Cowboy Tuesday: The Range Riders

History is often recorded through the lives of prominent individuals, often affluent men of Anglo-European origin. Yet those same events were almost always experienced by others—the non-affluent and poor; women, children, and others; Indigenous, Black, and other ethnic groups; young and old; and the like. This reality creates challenges for historians seeking to understand the experiences of people whose lives were rarely documented beyond vital statistics, such as birth, marriage, and death. I encountered these challenges while researching my great-grandfather Eugene J. TenBrink’s time working for the XIT Ranch in eastern Montana (1905-1910).

The XIT Ranch was a big cattle outfit out of the panhandle of Texas, which had its Montana Headquarters in Miles City. It was a huge ranch with three million acres between its two locations. At its peak, the XIT ranch in the Texas ran around 150,000 cattle annually and employed up to 150 hands. The Ranch there was so large that it eventually had over 6,000 miles of fences. Cattle were transported north by trail and train to the rich grazing lands of Montana and Wyoming. The finishing ranch north of Miles City, Montana where Eugene worked could accommodate 10,000 head a year to be fattened for sale. Its primary grazing land consisted of 400 acres in the triangle of land between the confluences of the Missouri and Yellowstone rivers in Dawson County. The XIT Cattle Ranch began closing its Montana operation in 1908, in part because of the terrible winter the year before. By 1910, cattle drives from Texas had stopped and the XIT ceased northern operations entirely in 1912.

The area of Montana controlled by XIT Ranch at the turn of the 20th century. Created by Dina Rivera.

We know quite a lot about the syndicate of wealthy Chicago businessmen who owned XIT between 1885 and 1912. There are newspaper articles, business records, journals and diaries that document their activities. Yet the hundreds of men who worked for them remain largely anonymous. Range Riders Inc. was formed in 1940 to help preserve their legacy.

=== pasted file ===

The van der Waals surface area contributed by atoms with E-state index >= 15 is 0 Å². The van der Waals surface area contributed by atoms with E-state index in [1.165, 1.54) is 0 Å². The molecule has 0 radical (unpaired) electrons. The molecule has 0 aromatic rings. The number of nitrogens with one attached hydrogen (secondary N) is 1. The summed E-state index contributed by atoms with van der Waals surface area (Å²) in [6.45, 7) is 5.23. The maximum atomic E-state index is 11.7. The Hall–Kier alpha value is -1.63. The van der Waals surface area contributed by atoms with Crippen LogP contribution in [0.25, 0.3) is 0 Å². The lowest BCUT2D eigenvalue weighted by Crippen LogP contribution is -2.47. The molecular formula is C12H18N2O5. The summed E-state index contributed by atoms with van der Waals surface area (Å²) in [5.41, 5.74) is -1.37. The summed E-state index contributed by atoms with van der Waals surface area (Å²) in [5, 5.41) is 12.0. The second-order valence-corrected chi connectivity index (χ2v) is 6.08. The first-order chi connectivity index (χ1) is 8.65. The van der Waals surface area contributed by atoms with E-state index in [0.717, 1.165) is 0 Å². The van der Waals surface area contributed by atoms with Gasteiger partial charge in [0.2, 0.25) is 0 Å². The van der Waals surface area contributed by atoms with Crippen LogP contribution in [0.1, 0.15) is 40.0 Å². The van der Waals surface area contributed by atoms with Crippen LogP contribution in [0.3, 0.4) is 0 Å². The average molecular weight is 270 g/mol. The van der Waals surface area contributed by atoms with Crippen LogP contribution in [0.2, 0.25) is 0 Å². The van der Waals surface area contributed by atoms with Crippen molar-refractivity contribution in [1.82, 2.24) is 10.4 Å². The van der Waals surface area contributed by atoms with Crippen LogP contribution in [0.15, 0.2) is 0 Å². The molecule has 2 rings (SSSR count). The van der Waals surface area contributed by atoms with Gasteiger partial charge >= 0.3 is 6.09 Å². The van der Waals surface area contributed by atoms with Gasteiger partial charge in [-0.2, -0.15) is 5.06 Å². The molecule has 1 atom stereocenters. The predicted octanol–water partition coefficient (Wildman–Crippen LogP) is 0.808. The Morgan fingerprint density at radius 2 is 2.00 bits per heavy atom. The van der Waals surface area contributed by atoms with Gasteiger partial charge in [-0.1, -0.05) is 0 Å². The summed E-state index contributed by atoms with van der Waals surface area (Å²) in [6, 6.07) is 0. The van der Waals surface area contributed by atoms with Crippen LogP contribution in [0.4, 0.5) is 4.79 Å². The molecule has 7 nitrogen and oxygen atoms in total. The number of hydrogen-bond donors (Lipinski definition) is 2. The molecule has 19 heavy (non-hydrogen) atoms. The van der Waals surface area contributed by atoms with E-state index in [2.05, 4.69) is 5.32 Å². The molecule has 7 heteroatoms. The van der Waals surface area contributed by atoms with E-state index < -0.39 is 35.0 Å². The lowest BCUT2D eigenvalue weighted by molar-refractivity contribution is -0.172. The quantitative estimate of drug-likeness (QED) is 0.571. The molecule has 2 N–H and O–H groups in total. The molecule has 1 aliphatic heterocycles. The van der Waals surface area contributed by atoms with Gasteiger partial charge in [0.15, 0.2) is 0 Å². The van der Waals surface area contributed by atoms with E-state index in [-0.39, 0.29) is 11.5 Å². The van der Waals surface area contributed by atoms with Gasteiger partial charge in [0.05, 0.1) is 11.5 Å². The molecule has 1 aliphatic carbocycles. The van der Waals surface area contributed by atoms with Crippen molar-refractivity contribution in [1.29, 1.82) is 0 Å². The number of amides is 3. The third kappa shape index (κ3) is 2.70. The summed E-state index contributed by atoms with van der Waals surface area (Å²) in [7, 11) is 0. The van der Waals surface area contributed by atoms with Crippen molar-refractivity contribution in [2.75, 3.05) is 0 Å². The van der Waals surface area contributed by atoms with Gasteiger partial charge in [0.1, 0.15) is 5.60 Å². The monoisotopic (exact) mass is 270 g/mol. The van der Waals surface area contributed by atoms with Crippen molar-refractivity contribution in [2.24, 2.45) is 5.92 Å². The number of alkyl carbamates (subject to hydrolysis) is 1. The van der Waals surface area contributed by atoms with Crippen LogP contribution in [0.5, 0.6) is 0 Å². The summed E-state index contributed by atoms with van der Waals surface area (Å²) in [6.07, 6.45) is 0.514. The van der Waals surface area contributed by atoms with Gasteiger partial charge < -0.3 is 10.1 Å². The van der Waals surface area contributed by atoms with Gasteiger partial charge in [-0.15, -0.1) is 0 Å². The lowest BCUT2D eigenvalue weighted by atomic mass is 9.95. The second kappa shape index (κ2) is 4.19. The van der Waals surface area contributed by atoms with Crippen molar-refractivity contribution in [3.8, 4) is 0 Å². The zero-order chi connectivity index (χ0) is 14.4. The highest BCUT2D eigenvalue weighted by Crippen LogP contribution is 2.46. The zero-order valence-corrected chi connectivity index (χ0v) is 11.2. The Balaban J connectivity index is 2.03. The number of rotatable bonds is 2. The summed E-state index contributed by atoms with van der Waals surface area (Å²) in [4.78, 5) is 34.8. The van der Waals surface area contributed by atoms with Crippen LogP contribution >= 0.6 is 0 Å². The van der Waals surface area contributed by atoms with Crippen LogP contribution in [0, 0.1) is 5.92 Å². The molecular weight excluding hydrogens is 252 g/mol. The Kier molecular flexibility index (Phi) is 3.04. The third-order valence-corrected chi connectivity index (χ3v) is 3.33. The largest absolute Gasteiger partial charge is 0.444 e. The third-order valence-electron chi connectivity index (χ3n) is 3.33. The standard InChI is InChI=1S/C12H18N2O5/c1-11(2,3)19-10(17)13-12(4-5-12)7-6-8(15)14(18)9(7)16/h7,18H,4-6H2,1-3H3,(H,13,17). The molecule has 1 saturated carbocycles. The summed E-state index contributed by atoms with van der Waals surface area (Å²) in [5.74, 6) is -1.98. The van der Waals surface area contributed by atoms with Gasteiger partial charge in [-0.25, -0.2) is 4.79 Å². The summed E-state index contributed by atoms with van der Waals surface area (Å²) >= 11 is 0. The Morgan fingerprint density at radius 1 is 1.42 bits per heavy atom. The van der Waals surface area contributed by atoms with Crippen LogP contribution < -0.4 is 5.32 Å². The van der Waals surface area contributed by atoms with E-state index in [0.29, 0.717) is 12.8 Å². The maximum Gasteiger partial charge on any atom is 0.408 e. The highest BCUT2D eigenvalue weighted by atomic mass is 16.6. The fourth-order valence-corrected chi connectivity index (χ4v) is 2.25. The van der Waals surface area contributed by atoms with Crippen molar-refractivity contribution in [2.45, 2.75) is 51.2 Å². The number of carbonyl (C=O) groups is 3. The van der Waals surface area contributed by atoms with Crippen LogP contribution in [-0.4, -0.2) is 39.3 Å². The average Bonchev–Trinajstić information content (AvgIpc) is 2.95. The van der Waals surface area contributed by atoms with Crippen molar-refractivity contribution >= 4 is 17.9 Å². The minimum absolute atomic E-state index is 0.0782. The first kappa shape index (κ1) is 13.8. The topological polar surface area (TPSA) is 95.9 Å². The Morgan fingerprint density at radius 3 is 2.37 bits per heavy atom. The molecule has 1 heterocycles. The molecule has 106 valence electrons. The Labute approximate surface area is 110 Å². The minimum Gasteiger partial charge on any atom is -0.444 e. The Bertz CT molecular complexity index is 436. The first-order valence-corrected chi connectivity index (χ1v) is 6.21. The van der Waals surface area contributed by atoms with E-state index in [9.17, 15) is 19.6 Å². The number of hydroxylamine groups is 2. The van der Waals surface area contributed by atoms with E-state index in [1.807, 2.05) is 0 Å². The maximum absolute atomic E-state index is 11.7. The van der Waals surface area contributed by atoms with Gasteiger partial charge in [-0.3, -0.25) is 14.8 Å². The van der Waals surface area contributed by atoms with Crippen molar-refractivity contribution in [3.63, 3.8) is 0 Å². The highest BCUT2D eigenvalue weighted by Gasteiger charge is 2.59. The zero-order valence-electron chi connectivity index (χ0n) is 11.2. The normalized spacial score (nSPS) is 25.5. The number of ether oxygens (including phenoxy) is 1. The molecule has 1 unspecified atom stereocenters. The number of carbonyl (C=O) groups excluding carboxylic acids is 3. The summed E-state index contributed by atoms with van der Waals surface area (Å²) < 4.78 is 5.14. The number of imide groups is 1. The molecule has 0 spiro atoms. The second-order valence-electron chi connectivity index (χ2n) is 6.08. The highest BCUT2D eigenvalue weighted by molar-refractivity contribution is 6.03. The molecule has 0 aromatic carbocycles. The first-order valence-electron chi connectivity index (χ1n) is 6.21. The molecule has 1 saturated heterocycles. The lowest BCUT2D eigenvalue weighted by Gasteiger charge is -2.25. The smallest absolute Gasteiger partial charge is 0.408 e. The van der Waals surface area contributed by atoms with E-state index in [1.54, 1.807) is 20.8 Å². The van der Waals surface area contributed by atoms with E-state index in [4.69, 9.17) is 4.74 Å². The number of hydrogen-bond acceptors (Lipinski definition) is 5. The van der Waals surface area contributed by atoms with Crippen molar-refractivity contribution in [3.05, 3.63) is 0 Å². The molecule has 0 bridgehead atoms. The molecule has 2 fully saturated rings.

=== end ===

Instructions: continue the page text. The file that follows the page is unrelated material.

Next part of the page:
More than 800 former cowhands created the organization to celebrate “the unheralded and unsung men who made range history in eastern Montana.” They wanted to ensure that the memory of their way of life did not disappear. To join the organization, charter members had to prove they had ridden on the open range before 1910. Eugene was proud of his time as a cowboy in Montana and was a member of the Range Riders Roundup.

Eugene’s 1954 Range Riders 1954 Membership Card.

The Range Riders have their headquarters at the confluence of the Tongue and Yellowstone rivers, near the former location of the XIT Ranch’s Montana operations in Miles City. An absolutely brilliant museum preserves and celebrates the lives and labors of these cowboys. If you are ever in eastern Montana, be sure to visit the Range Riders Museum!

Learn more about the Range Riders Museum here:

To buy the book about Eugene’s time as a cowboy, please visit  


Miller, Michael (2015) “Cowboys and Capitalists: The XIT Ranch in Texas and Montan, 1885-1912.” Montana: The Magazine of Western History 65(4):3-28.

Miller, Michael M. (2020) XIT: A Story of Land, Cattle, and Capital in Texas and Montana. University of Oklahoma, Norman.

Ridenour, Eva (1994) “Range Riders Remembered in Montana.” Grit, January 2.

Sinclair, F. H. (1966) “Down the Trail with a Range Rider.” Montana: The Magazine of Western History 6(3):56-64.


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